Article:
Truth be told, many B2B suppliers guess the price for their new products. If they guess too high, their customers let them know by refusing to buy. What if they price too low? Well, those customers hate to nitpick. They will overlook the mistake and let it go this time. Some suppliers don’t realise how underpriced they are until they try to rationalise products and find customers willing to pay much, much more.
How do you price new – not existing – products? Since our work involves strictly on new product development, we have enough firsthand knowledge on this. We think it’s a crime to optimise pricing after years of giving away value. Why not enjoy great margins from the very beginning, for the entire product life?
Customers will help you set prices before – but not after — you launch your new product. No need to raise eyebrows. Customers want you to develop innovative new products that deliver value to them. So they’ll give you insights early on to make this happen. If you’re clever about it, these same insights allow you to establish optimal pricing. But once your new product is launched, the pricing insight window usually closes.
We are talking about customer-focused pricing, and not supplier-focused or competitor-focused pricing. Supplier-focused pricing is often called cost-plus pricing. Any correlation between cost-plus pricing and optimal pricing is purely coincidental. It’s like using your birthdate to pick lottery numbers: convenient but rarely correct.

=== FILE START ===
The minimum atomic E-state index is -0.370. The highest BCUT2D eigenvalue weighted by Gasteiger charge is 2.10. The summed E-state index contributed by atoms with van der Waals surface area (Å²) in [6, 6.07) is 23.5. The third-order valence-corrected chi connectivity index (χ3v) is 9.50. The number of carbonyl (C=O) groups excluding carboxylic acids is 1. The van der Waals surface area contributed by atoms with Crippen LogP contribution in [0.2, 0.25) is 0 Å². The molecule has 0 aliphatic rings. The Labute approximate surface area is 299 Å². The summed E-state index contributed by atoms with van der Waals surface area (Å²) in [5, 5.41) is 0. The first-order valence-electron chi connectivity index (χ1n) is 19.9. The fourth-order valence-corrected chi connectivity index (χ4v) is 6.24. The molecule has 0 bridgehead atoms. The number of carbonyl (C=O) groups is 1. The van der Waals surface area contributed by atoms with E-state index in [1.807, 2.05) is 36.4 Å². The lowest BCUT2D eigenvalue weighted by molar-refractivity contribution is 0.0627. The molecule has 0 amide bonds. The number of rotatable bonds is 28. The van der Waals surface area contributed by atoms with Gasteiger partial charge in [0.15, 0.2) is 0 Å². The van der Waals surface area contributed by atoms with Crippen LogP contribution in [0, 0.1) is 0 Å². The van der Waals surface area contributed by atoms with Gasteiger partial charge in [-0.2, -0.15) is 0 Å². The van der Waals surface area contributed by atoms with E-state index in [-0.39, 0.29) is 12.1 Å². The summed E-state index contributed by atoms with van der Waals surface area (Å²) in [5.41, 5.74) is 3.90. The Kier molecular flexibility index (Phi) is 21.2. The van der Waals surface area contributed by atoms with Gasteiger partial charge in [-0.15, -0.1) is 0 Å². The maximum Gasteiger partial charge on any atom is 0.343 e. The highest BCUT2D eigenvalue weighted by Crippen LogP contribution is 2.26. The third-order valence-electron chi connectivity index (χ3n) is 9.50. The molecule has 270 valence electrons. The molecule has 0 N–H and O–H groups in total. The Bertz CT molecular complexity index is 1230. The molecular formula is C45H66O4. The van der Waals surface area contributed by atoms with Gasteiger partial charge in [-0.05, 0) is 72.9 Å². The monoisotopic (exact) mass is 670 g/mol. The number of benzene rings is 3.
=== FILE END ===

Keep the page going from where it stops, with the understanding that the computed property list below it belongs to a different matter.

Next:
Competitor-focused pricing puts the emphasis on unit — rupees per kg or per litre — not on value created. It’s useful only for me-too and incremental new products. Hopefully, your new product will deliver significant new value beyond competitors’ products. If so, competitor-focused pricing is helpful only in understanding customers’ initial price reaction.
Meanwhile, customer-focused pricing is an “outside-in” approach that requires more work by the supplier. It is also the only way to consistently maximise the value you capture with new products.
So how do you get customers in your target market segment to help you set optimal product pricing? You have two options: Either ask customers for pricing decisions or understand customers’ decision making.
With the “ask-for-decisions” approach, you might use Van Westendorp, Pairwise Comparison, Conjoint/Trade-off Analysis, etc. You would ask prospects to make pricing decisions and analyse these responses to set prices. For the “understand-decision-making” approach, you would use Voice-of-Customer (VOC) and observational methods to essentially “enter the world” of your customers. You’d build an internal capability for replicating customers’ decision making.
Which method should you use? It really depends on your market. The “more B2B” your market is, the more you should lean toward the second approach –understanding how your customers make decisions.
A few years ago, we developed the B2B Index to measure “how B2B” a supplier’s market is. It involves measuring and indexing customers’ Knowledge, Interest, Objectivity and Concentration (number of customers in the market). For example, if you sell hydraulic hose to earth-moving equipment producers, your market has a high B2B Index. Those Caterpillar engineers are knowledgeable, interested in your innovations, objective – using economic decision making – and there aren’t many earth-moving equipment makers.